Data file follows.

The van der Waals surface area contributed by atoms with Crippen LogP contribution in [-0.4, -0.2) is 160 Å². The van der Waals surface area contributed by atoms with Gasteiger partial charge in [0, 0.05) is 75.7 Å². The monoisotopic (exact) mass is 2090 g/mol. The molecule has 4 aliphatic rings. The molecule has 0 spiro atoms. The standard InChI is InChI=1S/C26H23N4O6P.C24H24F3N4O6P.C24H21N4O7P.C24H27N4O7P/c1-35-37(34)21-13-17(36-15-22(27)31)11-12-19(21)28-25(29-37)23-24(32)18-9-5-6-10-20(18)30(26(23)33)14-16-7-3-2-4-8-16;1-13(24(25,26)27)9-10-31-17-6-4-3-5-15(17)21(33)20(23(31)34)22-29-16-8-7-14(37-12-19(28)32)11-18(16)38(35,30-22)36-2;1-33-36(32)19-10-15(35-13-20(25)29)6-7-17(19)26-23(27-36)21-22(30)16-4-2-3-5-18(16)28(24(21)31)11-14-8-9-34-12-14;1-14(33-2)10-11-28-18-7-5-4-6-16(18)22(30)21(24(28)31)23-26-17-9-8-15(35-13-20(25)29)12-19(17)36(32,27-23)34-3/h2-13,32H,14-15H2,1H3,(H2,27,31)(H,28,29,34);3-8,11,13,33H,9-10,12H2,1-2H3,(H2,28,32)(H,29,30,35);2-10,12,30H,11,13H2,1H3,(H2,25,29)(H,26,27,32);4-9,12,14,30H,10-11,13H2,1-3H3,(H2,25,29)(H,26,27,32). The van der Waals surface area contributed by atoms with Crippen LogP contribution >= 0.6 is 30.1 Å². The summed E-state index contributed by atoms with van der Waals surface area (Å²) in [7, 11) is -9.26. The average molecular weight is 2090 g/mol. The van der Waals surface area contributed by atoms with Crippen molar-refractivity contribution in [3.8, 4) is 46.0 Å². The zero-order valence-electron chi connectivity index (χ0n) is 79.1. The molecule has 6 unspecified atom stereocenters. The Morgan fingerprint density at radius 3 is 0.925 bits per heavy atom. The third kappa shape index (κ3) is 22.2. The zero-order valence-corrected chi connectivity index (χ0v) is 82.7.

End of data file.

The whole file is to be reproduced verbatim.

The van der Waals surface area contributed by atoms with Crippen LogP contribution in [-0.4, -0.2) is 160 Å². The van der Waals surface area contributed by atoms with Gasteiger partial charge in [0, 0.05) is 75.7 Å². The monoisotopic (exact) mass is 2090 g/mol. The molecule has 4 aliphatic rings. The molecule has 0 spiro atoms. The standard InChI is InChI=1S/C26H23N4O6P.C24H24F3N4O6P.C24H21N4O7P.C24H27N4O7P/c1-35-37(34)21-13-17(36-15-22(27)31)11-12-19(21)28-25(29-37)23-24(32)18-9-5-6-10-20(18)30(26(23)33)14-16-7-3-2-4-8-16;1-13(24(25,26)27)9-10-31-17-6-4-3-5-15(17)21(33)20(23(31)34)22-29-16-8-7-14(37-12-19(28)32)11-18(16)38(35,30-22)36-2;1-33-36(32)19-10-15(35-13-20(25)29)6-7-17(19)26-23(27-36)21-22(30)16-4-2-3-5-18(16)28(24(21)31)11-14-8-9-34-12-14;1-14(33-2)10-11-28-18-7-5-4-6-16(18)22(30)21(24(28)31)23-26-17-9-8-15(35-13-20(25)29)12-19(17)36(32,27-23)34-3/h2-13,32H,14-15H2,1H3,(H2,27,31)(H,28,29,34);3-8,11,13,33H,9-10,12H2,1-2H3,(H2,28,32)(H,29,30,35);2-10,12,30H,11,13H2,1H3,(H2,25,29)(H,26,27,32);4-9,12,14,30H,10-11,13H2,1-3H3,(H2,25,29)(H,26,27,32). The van der Waals surface area contributed by atoms with Crippen LogP contribution >= 0.6 is 30.1 Å². The summed E-state index contributed by atoms with van der Waals surface area (Å²) in [7, 11) is -9.26. The average molecular weight is 2090 g/mol. The van der Waals surface area contributed by atoms with Crippen molar-refractivity contribution in [3.8, 4) is 46.0 Å². The zero-order valence-electron chi connectivity index (χ0n) is 79.1. The molecule has 6 unspecified atom stereocenters. The Morgan fingerprint density at radius 3 is 0.925 bits per heavy atom. The third kappa shape index (κ3) is 22.2. The zero-order valence-corrected chi connectivity index (χ0v) is 82.7.